It’s now part of your legend that you started photography because of a flat tire. Is that right?
Oh, this is the “Richard Gere” story. That was one of the first instances of doing something for no reason other than to just take a picture of a friend, and realizing that there was a “moment” there. Richard Gere was not an actor then; he had just shot his first movie that year.

Was he the only actor among your friends?
Pretty much. I knew Richard’s girlfriend, Penny, who was an actress, and she introduced me to Richard. Actually, when I first started dabbling in photography, I was still working for my parents as a salesman. Penny was supposed to come to my house to take a head shot, but she never showed. Richard arrived; he was going to meet her there. I asked if I could take a picture of him, and he said no —he was very shy and had very long hair—but finally I did. A week or so later, we were driving around in Penny’s car and got a flat tire and ended up in a desert gas station, where we took pictures. Later that year, Richard told his new publicist, “Oh, Herb took a couple of rolls of me.” He had fairly well-known photographers shooting him already; it happened quickly for him. So I sent the negatives and forgot about it. What did I know? I wasn’t a photographer. Three months later, the pictures appeared in American Vogue, Esquire, and Mademoiselle. Big spreads. One day soon thereafter, Mademoiselle tracked me down and asked me to do Brooke Shields, and I said sure. I didn’t say I wasn’t a photographer.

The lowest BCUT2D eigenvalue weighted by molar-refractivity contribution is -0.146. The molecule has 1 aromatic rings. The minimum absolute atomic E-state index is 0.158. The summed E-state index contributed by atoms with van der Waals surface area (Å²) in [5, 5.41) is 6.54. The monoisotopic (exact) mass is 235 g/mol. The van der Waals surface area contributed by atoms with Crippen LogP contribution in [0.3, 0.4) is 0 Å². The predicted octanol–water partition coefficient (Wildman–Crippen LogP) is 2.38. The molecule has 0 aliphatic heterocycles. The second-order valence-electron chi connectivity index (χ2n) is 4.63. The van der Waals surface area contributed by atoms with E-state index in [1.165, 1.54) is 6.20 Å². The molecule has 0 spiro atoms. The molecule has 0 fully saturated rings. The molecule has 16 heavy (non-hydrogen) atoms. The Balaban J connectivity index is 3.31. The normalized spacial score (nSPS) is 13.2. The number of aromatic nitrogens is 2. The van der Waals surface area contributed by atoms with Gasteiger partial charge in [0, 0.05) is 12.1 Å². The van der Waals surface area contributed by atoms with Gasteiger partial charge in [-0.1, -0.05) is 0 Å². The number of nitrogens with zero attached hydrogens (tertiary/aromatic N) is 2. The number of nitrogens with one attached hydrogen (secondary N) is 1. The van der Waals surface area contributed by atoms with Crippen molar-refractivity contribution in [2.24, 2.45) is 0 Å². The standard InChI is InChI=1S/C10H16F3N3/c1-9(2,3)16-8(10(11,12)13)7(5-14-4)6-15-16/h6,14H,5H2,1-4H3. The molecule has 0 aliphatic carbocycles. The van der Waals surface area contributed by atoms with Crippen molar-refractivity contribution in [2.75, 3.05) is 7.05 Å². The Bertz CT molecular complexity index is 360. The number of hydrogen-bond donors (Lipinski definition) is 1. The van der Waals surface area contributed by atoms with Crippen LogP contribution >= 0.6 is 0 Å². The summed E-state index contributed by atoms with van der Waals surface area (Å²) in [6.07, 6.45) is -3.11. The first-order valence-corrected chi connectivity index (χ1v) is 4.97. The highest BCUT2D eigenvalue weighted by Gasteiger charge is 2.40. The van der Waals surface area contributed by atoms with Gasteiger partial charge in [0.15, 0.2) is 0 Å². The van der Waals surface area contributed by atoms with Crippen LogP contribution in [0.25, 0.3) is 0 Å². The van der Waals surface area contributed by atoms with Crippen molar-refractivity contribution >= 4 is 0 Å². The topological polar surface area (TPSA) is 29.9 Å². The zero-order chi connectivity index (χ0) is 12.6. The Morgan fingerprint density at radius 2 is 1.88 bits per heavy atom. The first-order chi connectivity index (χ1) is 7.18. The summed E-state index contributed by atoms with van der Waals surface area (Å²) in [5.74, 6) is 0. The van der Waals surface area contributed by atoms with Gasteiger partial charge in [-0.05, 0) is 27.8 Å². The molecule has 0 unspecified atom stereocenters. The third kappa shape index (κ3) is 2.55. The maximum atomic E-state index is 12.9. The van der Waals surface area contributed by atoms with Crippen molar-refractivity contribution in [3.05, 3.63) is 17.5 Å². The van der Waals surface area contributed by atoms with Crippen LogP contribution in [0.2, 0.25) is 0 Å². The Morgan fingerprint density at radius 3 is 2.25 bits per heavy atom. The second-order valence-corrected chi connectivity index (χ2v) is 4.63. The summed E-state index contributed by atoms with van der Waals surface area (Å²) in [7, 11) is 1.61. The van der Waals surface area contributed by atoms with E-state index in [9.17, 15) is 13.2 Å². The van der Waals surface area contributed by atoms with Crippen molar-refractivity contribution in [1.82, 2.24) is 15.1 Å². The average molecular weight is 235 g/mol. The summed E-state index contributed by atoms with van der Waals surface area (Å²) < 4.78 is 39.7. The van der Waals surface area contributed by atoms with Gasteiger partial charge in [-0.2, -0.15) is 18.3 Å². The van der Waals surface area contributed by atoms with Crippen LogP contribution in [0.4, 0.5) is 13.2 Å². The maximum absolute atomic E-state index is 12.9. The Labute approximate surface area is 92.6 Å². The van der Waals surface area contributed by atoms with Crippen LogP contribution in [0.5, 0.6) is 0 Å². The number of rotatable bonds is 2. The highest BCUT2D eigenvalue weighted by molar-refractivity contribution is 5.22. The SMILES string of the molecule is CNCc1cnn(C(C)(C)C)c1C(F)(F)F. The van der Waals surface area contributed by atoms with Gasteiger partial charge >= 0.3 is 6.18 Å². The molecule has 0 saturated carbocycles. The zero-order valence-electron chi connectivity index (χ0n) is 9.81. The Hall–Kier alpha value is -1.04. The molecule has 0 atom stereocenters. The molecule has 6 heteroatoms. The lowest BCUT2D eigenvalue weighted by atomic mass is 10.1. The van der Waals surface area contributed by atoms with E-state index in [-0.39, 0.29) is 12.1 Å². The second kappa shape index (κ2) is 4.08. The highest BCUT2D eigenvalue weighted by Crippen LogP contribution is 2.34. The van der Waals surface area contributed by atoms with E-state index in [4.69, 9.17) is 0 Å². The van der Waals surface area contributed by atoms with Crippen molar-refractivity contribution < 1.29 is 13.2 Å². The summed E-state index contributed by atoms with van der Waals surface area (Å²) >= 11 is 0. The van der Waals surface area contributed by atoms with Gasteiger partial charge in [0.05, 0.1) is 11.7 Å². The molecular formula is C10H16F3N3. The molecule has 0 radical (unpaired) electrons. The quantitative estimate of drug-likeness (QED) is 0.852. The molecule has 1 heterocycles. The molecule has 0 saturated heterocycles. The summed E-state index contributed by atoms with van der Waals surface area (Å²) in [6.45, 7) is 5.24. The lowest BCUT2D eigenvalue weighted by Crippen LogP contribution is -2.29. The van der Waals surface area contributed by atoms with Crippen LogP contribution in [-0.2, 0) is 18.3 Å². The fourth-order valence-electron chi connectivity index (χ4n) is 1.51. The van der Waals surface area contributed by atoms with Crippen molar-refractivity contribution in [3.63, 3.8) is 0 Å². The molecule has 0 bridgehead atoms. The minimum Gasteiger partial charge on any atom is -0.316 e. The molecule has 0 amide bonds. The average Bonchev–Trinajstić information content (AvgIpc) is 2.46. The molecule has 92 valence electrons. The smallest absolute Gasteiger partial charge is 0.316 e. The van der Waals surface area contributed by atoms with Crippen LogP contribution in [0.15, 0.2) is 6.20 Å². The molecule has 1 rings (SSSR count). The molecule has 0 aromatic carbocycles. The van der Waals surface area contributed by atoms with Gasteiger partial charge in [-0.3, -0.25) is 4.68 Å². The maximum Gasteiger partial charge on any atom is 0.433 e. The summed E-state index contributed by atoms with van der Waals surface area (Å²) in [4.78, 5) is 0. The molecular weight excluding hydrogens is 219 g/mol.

Before Mademoiselle called you back for Brooke Shields, had you figured out that there would be something to exploit with this experience you had had with photography?